An example of a practice that is not yet possible is that of insurance on air tickets. I decide to buy a return Paris-Bordeaux to 500 euros. To avoid any problem, I want to take out insurance on the delay. So I created a smart contract which indicates that I paid 500 euros for my flight which is supposed to arrive at 16:30. If it arrives with two hours late or more, I would be refunded 500 euros, otherwise, I would simply pay the cost of my insurance, for example 50 euros. This contract, if it is accepted by someone (my insurer), is thus put on this famous central computer, the Ethereum blockchain. Each paid the amount corresponding to the contract (500 euros on one side, 50 euros on the other), which will be transferred at the time of execution of the contract, that is to say when the arrival time the flight will be validated. The problem is that smart contracts can not automatically recover the arrival time of the flight, it is not technically possible. The latter can not conduct operations to the outside. It is necessary that you come to trigger this smart contract yourself. It requires human intervention, a person who takes the time of arrival of the flight and pushes this information. You therefore give all power to this person to decide the validation of the contract, without the possibility of contradicting it later. A solution exists: to use an oracle, in other words to call on thousands of people around the world to come to inform this information, against a micro-remuneration. But this mechanism of oracles is not yet developed. An insurance system of this type is therefore not possible at the moment, just like many uses of the same type that you can imagine from this example.

What are the projects that are currently feasible and are not fantasy or projection?

Everything about time stamping, certification, and security can work. For example, there is the KYC (Know Your Customer) principle in banks: you have to know your customers and gather enough information about them to be able to validate the fact that your identity has been verified. Previously, banks could use trusted third parties (the Caisse des Dépôts et Consignations for example) to time stamp this information. The blockchain has the ability to perform this timestamp automatically. Banks therefore have a permanent ability to certify this information very simply, and thus save time and money. It is a task that is already operational.

Another important example is the traceability in the world of logistics, which corresponds to the activity of my company (the application Ownest). For each product, we are able to create an identifier, a unique digital tracker, and we transfer responsibility throughout the supply chain. For example, let’s take a warehouse, a carrier and a store. The warehouse has an iPhone X, when he physically transfers it to the carrier, it will be possible to leave a trace on the blockchain because he takes responsibility for the phone. It is therefore possible to completely trace the chain of responsibility. This use is simple, already in place, but revolutionizes the world of logistics and supply chain. Large retailers and manufacturers have already adopted this technology today (Carrefour, Renault, …).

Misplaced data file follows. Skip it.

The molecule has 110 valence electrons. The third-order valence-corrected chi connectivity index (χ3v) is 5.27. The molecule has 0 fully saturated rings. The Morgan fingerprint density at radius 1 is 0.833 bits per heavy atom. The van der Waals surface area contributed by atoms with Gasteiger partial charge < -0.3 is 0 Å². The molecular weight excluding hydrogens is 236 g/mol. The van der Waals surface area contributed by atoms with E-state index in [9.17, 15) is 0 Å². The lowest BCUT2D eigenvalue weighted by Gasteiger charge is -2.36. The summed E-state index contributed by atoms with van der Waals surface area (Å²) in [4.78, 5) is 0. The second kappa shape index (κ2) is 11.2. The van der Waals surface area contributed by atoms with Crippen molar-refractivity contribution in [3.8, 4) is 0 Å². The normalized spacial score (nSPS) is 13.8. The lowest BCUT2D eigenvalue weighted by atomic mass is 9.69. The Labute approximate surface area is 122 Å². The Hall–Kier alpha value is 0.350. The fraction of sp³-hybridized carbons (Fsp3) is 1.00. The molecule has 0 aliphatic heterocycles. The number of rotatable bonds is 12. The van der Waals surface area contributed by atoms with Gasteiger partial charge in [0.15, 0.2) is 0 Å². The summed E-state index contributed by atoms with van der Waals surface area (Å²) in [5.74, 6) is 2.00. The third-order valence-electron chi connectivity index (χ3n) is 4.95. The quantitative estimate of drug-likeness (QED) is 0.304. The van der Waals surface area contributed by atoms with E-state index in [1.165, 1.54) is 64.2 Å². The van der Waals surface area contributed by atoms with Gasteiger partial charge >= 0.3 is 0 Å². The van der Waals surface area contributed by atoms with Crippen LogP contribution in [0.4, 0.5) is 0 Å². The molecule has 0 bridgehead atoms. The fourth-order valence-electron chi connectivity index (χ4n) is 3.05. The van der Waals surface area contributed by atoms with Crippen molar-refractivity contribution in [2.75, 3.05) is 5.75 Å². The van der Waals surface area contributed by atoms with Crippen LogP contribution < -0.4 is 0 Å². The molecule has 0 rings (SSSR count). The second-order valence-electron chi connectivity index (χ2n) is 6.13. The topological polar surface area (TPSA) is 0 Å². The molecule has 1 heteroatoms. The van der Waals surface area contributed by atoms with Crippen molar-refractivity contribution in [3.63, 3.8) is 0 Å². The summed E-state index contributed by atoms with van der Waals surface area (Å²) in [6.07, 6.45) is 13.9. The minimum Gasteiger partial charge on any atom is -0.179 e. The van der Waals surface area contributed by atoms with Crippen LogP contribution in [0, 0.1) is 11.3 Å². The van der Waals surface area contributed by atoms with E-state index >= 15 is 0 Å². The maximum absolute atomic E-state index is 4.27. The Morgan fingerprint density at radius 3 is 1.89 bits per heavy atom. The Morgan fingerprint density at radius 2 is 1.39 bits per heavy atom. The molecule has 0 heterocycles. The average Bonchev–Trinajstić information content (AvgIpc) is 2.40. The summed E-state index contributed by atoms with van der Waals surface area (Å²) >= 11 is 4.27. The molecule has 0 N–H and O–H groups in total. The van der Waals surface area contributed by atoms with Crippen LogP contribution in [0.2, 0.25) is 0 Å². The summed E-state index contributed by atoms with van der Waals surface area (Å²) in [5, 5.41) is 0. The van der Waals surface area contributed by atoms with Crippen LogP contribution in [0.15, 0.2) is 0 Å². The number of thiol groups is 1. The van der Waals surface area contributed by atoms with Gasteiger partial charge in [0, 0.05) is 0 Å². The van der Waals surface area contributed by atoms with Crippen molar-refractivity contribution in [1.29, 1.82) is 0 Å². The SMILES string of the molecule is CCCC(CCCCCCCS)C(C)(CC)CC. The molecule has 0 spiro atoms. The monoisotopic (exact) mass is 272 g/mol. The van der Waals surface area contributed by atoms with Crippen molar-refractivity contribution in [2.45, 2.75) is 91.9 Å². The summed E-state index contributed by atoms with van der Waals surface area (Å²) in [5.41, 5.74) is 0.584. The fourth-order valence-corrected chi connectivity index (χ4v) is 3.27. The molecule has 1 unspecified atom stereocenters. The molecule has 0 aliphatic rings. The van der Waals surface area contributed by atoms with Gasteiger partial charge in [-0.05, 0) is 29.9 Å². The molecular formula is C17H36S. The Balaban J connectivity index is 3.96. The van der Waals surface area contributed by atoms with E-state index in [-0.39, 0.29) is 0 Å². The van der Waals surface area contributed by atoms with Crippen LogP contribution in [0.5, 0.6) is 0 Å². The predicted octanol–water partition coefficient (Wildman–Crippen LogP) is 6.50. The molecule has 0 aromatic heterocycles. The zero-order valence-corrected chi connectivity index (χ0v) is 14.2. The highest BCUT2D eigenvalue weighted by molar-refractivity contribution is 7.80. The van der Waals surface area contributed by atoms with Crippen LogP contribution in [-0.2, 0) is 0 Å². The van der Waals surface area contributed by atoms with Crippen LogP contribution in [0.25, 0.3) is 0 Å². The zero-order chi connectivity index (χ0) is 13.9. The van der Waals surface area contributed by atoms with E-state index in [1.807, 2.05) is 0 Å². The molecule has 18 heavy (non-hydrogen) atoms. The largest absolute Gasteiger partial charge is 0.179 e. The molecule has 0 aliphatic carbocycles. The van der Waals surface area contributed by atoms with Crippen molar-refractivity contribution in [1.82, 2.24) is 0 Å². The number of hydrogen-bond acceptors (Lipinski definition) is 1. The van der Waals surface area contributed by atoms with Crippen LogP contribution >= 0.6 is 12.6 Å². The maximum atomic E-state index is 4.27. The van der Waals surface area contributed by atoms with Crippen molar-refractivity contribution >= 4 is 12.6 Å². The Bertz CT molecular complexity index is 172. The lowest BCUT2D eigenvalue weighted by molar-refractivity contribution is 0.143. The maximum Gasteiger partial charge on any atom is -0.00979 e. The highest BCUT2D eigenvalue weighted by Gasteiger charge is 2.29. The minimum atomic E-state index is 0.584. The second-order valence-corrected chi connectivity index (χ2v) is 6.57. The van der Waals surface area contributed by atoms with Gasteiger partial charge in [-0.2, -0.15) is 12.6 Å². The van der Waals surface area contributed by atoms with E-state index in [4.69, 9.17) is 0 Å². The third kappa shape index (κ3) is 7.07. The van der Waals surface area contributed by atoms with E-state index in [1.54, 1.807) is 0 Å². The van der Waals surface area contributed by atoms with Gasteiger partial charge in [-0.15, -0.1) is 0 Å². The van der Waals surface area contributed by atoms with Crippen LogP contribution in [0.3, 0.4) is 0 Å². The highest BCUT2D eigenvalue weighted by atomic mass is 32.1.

What will be the impact of the blockchain on our daily life? Will it be transparent or will we realize that we are using it?

Today, when you make an online purchase, you go through an SSL protocol. Most people do not know it. In the same way, tomorrow, there will be thousands of applications that use the blockchain without you realizing it. Most users do not want to know how these applications work, they just want to know that their use is secure and trustworthy. In the case of Ownest, the driver does not want or need to be told what the blockchain is. He knows just when he takes responsibility for the product, and that’s part of his job. Another example is that there is currently a cryptocurrency dedicated to interbank exchanges. There is a good chance that when you transfer money from your bank to another, a public blockchain has been used without you knowing it. This, however, secures your transaction. The uses of this type will multiply in the next few months, you will use the blockchain, without necessarily knowing it.

About The Author

CEO AfrikaTech

Comme beaucoup de personnes j’ai connu l’Afrique à travers des stéréotypes : l’Afrique est pauvre, il y a la guerre, famine… Je suis devenu entrepreneur pour briser ces clichés et participer à la construction du continent. J’ai lancé plusieurs entreprises dont Kareea (Formation et développement web), Tutorys (Plate-forme de e-learning), AfrikanFunding (Plate-forme de crowdfunding). Après un échec sur ma startup Tutorys, à cause d’une mauvaise exécution Business, un manque de réseau, pas de mentor, je suis parti 6 mois en immersion dans l’écosystème Tech au Sénégal. J’ai rencontré de nombreux entrepreneurs passionnés, talentueux et déterminés. A mon retour sur Paris je décide de raconter leur histoire en créant le média AfrikaTech. L'objectif est de soutenir les entrepreneurs qui se battent quotidiennement en Afrique en leur offrant la visibilité, les connaissances, le réseautage et les capitaux nécessaires pour réussir. L'Afrique de demain se construit aujourd'hui ensemble. Rejoignez-nous ! LinkedIn: